I may help my pupil if, like an artist teacher, I give one or two illustrations, copied verbatim from my note-books. The first was written next morning, as it is a brief record of a night scene.

Time, July 21, 1887, 9 P.M. Ristigouche River, New Brunswick, Canada. Black darkness. Hill outlines nearly lost in sky. River black, with flashing bits of white rapid; banks have grayish rocks, and so seem to be nearer than the dark stream limits. Sky looks level with hill-tops. Water seems to come up close. Effect of being in a concave valley of water, and all things draw in on me. Sense of awe. Camp-fire's red glare on water. Sudden opening lift of sky. Hills recede. Water-level falls. This is a barren, unadorned sketch, but it seems to tell the thing.

Or this, for a change. Newport. A beach. Time, August 1, 1887; 4 P.M. About me cleft rocks, cleavage straight through the embedded pebbles. Tones ruddy browns and grays. Gray beach. Sea-weed in heaps, deep pinks and purples. Boisterous waves, loaded with reddish seaweed, blue, with white crests, torn off in long ribbons by wind. Curious reds and blues as waves break, carrying sea-weed. Fierce gale off land. Dense fog, sun above it and to right. Everywhere yellow light. Sea strange dingy yellow. Leaves an unnatural green. Effect weird. Sense of unusualness.

Of course, such study of nature leads the intelligent to desire to know why the cleaved rock shows its sharp divisions as if cut by a knife, why yellow light gives such strangeness of tints, and thus draws on my pupil to larger explanatory studies. So much the better.

If when she bends over a foot-square area of mouldered tree-trunk, deep in the silence of a Maine wood, she has a craving to know the names and ways of the dozen mosses she notes, of the minute palm-like growths, of the odd toadstools, it will not lessen the joy this liliputian representation of a tropical jungle gives to her. Nor will she like less the splendor of sunset tints on water to know the secrets of the pleasant tricks of refraction and reflection.

I do not want to make too much of a small matter. No doubt many people do this kind of thing, but in most volumes of travel it is easy to see that the descriptions lack method, and show such want of training in observation as would not be noticeable had their authors gone through the modest studies I am now inviting my pupil to make.

Her temptation will be to note most the large, the grotesque, or the startling aspects of nature. In time these will be desirable as studies, but at first she must try smaller and limited sketches. They are as difficult, but do not change as do the grander scenes and objects. I knew a sick girl, who, bedfast for years, used to amuse herself with what her windows and an opera-glass commanded in the way of sky and foliage. The buds in spring-time, especially the horse-chestnuts, were the subject of quite curious notes, and cloud-forms an endless source of joy and puzzle to describe. One summer a great effort was made, and she was taken to the country, and a day or two later carried down near a brook, where they swung her hammock. I found her quite busy a week later, and happy in having discovered that the wave-curves over a rock were like the curves of some shells. My pupil will soon learn, as she did, that a good opera-glass is indispensable. Let any one who has not tried it look with such a glass at sunset-decked water in motion. I am sure they will be startled by its beauty, and this especially if the surface be seen from a boat, because merely to look down on water is to make no acquaintance with its loveliness. A scroll of paper to limit the view and cut out side-lights also intensifies color. The materials my pupil is to use are words, and words only. Constant dissatisfaction with the little they can tell us is the fate of all who use them. The sketcher, the great word-painter, and even the poet feels this when, like Browning, he seems so to suffer from their weakness as to be troubled into audacious employment of the words that will not obey his will, torment them as he may. Yet, as my pupil goes on, she will find her vocabulary growing, and will become more and more accurate in her use and more ingenious in her combination of words to give her meaning. As she learns to feel strongly—for she will in time—her love will give her increasing power both to see and to state what she sees, because this gentle passion for nature in all her moods is like a true-love affair, and grows by what it feeds upon.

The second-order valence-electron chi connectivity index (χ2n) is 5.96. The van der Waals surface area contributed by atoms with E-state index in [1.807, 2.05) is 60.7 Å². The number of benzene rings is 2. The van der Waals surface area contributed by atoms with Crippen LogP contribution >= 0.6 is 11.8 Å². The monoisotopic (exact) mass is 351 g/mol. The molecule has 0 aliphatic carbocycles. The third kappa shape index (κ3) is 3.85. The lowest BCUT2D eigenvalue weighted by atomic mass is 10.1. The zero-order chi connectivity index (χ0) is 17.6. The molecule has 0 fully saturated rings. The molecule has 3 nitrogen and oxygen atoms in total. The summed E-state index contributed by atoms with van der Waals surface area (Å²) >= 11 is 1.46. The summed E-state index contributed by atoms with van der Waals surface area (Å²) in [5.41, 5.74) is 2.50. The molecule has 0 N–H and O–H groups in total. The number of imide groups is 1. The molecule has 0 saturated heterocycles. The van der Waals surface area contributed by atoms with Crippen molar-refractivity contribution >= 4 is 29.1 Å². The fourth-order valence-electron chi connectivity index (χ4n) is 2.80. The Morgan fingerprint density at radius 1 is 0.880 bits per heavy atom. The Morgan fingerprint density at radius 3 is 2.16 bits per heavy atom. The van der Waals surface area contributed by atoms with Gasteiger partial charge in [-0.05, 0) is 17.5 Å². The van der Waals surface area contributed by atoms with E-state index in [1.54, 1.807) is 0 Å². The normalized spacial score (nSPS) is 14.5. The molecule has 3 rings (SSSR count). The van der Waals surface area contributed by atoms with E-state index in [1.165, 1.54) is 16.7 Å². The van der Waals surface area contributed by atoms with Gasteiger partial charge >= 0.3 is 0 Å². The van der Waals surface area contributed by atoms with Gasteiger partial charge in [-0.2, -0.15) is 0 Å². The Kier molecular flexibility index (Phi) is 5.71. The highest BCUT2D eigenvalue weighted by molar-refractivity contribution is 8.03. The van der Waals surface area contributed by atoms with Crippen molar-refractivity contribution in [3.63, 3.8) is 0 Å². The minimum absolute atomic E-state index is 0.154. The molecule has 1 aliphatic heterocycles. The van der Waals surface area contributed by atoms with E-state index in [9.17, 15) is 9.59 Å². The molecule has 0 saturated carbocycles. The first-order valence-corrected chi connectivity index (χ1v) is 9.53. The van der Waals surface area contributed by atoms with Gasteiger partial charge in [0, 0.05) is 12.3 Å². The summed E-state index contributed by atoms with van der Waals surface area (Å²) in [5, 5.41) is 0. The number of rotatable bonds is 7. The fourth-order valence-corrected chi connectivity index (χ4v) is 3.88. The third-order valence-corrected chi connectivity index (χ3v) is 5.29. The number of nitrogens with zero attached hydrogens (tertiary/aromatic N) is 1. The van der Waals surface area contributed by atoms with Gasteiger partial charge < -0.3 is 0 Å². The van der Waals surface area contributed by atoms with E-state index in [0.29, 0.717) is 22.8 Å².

When we come to sketch in words the rare and weird effects, the storm, the sunsets that seem not of earth, the cascade, or the ravage of the "windfall," it is wise not to be lured into fanciful word-painting, and the temptation is large. Yet the simplest expression of facts is then and for such rare occasions the best, and often by far the most forceful.

I venture, yet again, to give from a note-book of last year a few lines as to a sunset. I was on a steam-yacht awaiting the yachts which were racing for the Newport cup.

August 6, time, sunset; level sea; light breeze; fire-red sun on horizon; vast masses of intensely-lighted scarlet clouds; a broad track of fiery red on water; three yachts, with all sail set, coming over this sea of red towards us. Their sails are a vivid green. The vast mass of reds and scarlets give one a strange sense of terror as if something would happen. I could go on to expand upon "this color such as shall be in heaven," and on the sails which seemed to be green, but for the purpose of a sketch and to refresh the traitor memory in the future, the lines I wrote are enough and are yet baldly simple.

Out of this practice grow, as I have said, love of accuracy, larger insights, careful valuation of words, and also an increasing and more intelligent love of art in all its forms; nor will all these gains in the power to observe be without practical value in life.

I trust that I have said enough to tempt others to try each in their way to do what has been for me since boyhood a constant summer amusement.